Eat Well, Move Better

If you were going to drive across the country you would obviously make sure you “check” a few things.  Did you pack accordingly, turn off the coffee pot, and make sure there was gas in the car.  After all you cannot expect your vehicle to get very far if it did not have the fuel to propel it.  The same is true for your body.  How can we expect to keep moving, and move better without the necessary intake of energy?  Here is where nutrition comes in!

If you’ve been reading our blogs, following us on social media, or have been treated/visited the clinic, you would of heared us talk a lot about “guiding” injured tissue during the healing process through an array of manual and movement based therapies.  This all starts at the cellular level through a process known as mechanotransduction – or how our tissues adapt to mechanical stress  (You can read about this more in our past blog:  “Connecting the Dots“).  

Every level of human organization depends on the health of our cells and the proteins they create.  So let’s quickly sum up how nutrition can be VERY important for our cells, and how they communicate by taking a 10,000 foot aerial view. 

All cells are surrounded by a plasma membrane, essentially acting as gate keepers for what goes in and comes out of the cell while also allowing the cells to “cross talk”.  Two main components of the membrane are molecules that either bind with water or fat.  As a result of this, an increase in the content of unhealthy fats in our bloodstream (Trans/Saturated) can lead to impaired flexibility and fluidity of the cell.  This causes the cells to be more tightly packed and less able to allow proteins in/out while also restricting it’s ability to communicate with other cells in the area.  To put in more real terms think about this example:  Tightly packed cells are more insulin resistant, therefore, insulin can’t enter the cell causing a higher insulin concentration in our bloodstream leading to an increased risk of Type II Diabetes.  So yes, it all starts and ends with our cells!  

The ability for a cell to interact with it's environment is crucial for health.  This picture depicts bi-layer of a typical cell membrane.  We rely on the normal functioning of cells to create energy for our bodies.  

The ability for a cell to interact with it’s environment is crucial for health.  This picture depicts bi-layer of a typical cell membrane.  We rely on the normal functioning of cells to create energy for our bodies.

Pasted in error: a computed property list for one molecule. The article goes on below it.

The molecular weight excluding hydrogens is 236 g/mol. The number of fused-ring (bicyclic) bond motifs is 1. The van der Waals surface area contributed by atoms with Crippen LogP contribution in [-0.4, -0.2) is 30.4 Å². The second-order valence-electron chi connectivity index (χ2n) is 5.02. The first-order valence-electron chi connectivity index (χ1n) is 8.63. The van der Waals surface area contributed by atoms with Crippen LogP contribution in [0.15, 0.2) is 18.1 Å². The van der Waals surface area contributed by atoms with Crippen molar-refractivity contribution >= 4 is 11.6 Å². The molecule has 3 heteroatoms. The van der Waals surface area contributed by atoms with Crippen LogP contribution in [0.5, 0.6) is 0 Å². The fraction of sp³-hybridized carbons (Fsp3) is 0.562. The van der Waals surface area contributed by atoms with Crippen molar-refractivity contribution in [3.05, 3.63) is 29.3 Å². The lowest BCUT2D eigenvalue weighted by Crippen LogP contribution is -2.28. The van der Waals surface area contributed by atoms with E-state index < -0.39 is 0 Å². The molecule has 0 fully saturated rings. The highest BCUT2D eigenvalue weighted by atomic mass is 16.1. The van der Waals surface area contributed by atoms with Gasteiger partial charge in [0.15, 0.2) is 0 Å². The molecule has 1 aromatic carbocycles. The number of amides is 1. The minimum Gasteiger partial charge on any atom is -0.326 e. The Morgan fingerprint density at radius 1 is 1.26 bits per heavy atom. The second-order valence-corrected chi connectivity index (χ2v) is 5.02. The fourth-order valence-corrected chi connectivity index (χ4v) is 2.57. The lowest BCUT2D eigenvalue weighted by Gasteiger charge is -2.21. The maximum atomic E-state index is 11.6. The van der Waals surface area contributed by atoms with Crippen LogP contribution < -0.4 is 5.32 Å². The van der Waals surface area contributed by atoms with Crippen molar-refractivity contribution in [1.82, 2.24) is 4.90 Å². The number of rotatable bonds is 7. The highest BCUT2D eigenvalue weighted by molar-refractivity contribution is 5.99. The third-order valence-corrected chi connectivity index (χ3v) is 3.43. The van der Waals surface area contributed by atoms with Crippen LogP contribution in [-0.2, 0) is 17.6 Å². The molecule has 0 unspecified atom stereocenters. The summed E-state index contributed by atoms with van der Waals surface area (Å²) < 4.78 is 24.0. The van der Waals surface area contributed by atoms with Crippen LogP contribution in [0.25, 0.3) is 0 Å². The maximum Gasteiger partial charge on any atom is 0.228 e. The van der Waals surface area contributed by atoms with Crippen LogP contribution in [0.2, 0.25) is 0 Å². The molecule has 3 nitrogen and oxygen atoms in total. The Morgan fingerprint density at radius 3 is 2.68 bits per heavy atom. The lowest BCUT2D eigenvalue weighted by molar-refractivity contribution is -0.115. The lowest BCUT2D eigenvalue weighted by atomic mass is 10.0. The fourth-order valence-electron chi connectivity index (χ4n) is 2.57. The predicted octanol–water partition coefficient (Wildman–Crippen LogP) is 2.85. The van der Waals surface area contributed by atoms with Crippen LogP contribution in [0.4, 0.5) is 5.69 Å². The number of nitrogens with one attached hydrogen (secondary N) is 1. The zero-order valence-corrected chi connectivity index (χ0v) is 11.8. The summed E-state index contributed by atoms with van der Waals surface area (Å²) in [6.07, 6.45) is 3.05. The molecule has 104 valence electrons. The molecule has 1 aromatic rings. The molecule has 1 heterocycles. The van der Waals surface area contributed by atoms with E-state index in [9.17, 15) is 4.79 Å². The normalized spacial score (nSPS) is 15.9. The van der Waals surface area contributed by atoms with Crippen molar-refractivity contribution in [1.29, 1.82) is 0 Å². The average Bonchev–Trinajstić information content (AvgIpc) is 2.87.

What about energy?  Our bodies will primarily rely on 3 main systems for energy transfer:

  • ATP-PCr – Allowing the body to provide energy for maximal muscle activity (or initiation of exercise) for about 10 seconds.  (Think about sprinting).  Therefore if you place demands on your body in the likes of HIIT you may want to think about supplementing with creatine as this all important substance is key in providing energy for force production of muscle during maximal contractions.  
  •  Glycolytic Pathway – When energy is required by your body to maintain movement or exercise for more then 10 seconds – usually up to 80 or 90.  This system will rely on stored glycogen and available blood glucose (read “carbohydrates”). 
  • Oxidative Pathway – When exercise persists beyond 80-90 seconds this is the primary system we use to maintain energy for the body.  At this point, intensity usually decreases, but “steady state” can last for longer durations, again assuming we have enough left “in the tank”.   

We will dive further into these systems in future blogs but for now the take home message is clear.  There are multiple processes going on in our body at a cellular level at all times.  If the main things we place into our body everyday are food and force through exercise, it is necessary to create a healthy balance of both to achieve and maintain optimal performance.  If our cells are not healthy, or cannot communicate with one another (which is typically the result of poor nutrition choices) we will see a correlation of poor health, decreased energy levels and worsening body composition and performance.   If you are not thinking about the cell, you are probably thinking TOO BIG!

Until next time Happy Rehabbing! 

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“I have been to several PT practices over the years, and Perfect Stride deserves five stars. I worked with Vikash, who was knowledgeable and thorough and got me back on my feet – literally! Although I did not work with any of the other therapists, I observed they maintain the same high standard as Vikash. And Austin does a great job of keeping everything running smoothly. I am glad my doctor recommended Perfect Stride!”


– Brian C

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